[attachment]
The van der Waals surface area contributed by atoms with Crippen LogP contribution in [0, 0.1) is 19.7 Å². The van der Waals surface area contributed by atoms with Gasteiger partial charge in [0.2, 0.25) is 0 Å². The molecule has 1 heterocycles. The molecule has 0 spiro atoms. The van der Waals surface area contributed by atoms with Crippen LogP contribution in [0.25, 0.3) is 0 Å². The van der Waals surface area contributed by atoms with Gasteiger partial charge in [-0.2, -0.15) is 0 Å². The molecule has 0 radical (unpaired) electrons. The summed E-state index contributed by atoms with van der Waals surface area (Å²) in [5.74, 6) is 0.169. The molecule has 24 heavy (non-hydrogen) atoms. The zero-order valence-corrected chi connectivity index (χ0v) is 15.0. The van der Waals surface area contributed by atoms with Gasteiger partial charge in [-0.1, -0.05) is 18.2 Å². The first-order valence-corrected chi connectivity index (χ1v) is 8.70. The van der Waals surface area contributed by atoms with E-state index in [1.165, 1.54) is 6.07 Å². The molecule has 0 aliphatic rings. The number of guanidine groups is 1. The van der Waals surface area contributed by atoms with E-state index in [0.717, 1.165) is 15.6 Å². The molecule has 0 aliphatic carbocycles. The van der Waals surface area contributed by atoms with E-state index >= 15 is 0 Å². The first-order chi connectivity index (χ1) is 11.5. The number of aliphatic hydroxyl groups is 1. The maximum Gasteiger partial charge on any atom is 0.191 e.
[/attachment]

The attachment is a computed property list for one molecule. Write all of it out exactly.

The van der Waals surface area contributed by atoms with Crippen LogP contribution in [0, 0.1) is 19.7 Å². The van der Waals surface area contributed by atoms with Gasteiger partial charge in [0.2, 0.25) is 0 Å². The molecule has 1 heterocycles. The molecule has 0 spiro atoms. The van der Waals surface area contributed by atoms with Crippen LogP contribution in [0.25, 0.3) is 0 Å². The van der Waals surface area contributed by atoms with Gasteiger partial charge in [-0.2, -0.15) is 0 Å². The molecule has 0 radical (unpaired) electrons. The summed E-state index contributed by atoms with van der Waals surface area (Å²) in [5.74, 6) is 0.169. The molecule has 24 heavy (non-hydrogen) atoms. The zero-order valence-corrected chi connectivity index (χ0v) is 15.0. The van der Waals surface area contributed by atoms with Gasteiger partial charge in [-0.1, -0.05) is 18.2 Å². The first-order valence-corrected chi connectivity index (χ1v) is 8.70. The van der Waals surface area contributed by atoms with E-state index in [1.165, 1.54) is 6.07 Å². The molecule has 0 aliphatic rings. The number of guanidine groups is 1. The van der Waals surface area contributed by atoms with E-state index in [0.717, 1.165) is 15.6 Å². The molecule has 0 aliphatic carbocycles. The van der Waals surface area contributed by atoms with E-state index >= 15 is 0 Å². The first-order chi connectivity index (χ1) is 11.5. The number of aliphatic hydroxyl groups is 1. The maximum Gasteiger partial charge on any atom is 0.191 e.